When I was 9 years old, I started taking a music class in school and I decided I no longer needed personal lessons from my long-time piano teacher. But I had such a hard time breaking the news to Mrs. Eberhart that I forgot to pay her for my final lesson. When I told this to my parents, they promptly turned me around and had me walk the several miles back to her house and make that payment.
The lesson was clear: Services must always be paid for. It’s a fundamental truth that I never forgot, and it’s one that the justices of the U.S. Supreme Court should embrace as they decide Janus v. AFSCME District Council 31.
The plaintiff in Janus is a government employee who did not learn the essential lesson my parents taught me so long ago. He claims that requiring those who benefit from collective bargaining to pay for the services and representation they receive from unions somehow violates the First Amendment. The U.S. Supreme Court rejected this claim 41 years ago in Abood v. Detroit Board of Education, and the precedent has stood ever since. But now, five justices could overrule that decision and disrupt the lives of millions of employees — as well as the taxpayers they serve — in 22 states and the District of Columbia.
As the Supreme Court established in Abood, government employees can be required only to pay the part of dues that are used by the union to pay for the services they provide to the employees they represent: persons to negotiate contracts that provide employees with the compensation and other terms of employment they want; persons to meet with employer representatives to fairly resolve complaints about treatment on the job; and other administrative costs required to represent employees fully and fairly.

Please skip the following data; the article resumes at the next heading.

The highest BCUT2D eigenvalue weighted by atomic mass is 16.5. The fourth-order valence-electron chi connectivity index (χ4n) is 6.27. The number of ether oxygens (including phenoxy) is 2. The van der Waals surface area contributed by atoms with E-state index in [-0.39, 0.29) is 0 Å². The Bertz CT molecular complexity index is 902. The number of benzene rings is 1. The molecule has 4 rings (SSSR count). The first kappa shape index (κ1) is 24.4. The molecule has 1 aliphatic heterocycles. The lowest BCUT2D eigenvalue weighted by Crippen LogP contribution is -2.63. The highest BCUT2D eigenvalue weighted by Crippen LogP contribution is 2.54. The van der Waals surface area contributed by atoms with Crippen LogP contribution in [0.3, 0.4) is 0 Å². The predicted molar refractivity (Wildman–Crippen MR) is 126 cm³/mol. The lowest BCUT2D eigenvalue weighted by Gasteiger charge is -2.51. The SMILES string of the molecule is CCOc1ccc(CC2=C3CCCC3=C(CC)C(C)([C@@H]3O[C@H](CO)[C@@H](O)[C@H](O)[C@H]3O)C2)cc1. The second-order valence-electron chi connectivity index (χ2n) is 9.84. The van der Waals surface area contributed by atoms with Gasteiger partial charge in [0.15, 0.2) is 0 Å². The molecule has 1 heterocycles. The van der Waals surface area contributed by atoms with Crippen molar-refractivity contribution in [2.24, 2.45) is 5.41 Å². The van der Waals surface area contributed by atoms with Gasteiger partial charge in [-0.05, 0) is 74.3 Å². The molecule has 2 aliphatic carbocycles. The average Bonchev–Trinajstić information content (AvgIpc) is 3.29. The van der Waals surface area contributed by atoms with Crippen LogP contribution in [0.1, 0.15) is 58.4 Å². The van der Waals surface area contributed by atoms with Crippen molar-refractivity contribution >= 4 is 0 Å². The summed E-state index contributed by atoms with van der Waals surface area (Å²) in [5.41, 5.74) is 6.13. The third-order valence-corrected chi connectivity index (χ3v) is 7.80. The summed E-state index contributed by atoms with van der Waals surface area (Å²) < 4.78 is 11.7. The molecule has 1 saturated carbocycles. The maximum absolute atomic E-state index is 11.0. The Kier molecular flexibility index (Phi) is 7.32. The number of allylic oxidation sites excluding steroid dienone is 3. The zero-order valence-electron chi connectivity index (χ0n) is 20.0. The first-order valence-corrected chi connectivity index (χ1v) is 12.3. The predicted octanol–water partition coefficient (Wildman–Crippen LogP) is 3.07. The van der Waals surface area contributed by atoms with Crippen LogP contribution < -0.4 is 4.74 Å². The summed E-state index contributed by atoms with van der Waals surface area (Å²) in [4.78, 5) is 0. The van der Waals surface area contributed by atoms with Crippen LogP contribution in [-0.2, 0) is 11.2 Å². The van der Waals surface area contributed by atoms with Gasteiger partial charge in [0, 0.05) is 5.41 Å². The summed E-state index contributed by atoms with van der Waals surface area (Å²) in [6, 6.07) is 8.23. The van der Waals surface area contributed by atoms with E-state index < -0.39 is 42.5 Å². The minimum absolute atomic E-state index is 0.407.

Unions are required by law to provide such full and fair representation. Almost all union officers are also required to be democratically elected by the members they represent. So, the idea that unions faithfully negotiate and carry out the desire of their members is not an idle assertion. It’s one backed up by strong legal rules and protections.
Should the justices overturn Abood, those who could be unduly harmed include police officers, firefighters, public school teachers, garbage collectors, highway workers and countless others who provide vital services to our communities. These are the public servants who keep us safe, healthy and educated — not to mention those who dutifully plow the roads every winter.
What’s more, this massive disruption could occur even though current law guarantees that not one cent of dues money can be used to support any candidate’s political campaign over an employee’s objection.
Paying a fair amount for services provided is a principle I’ve understood for decades. We can only hope that a majority of the U.S. Supreme Court understands it now — and realizes there is no good reason to abandon more than 40 years of precedent when deciding the Janus case.
Michael Hayes is an associate professor at the University of Baltimore School of Law. He can be reached at [email protected].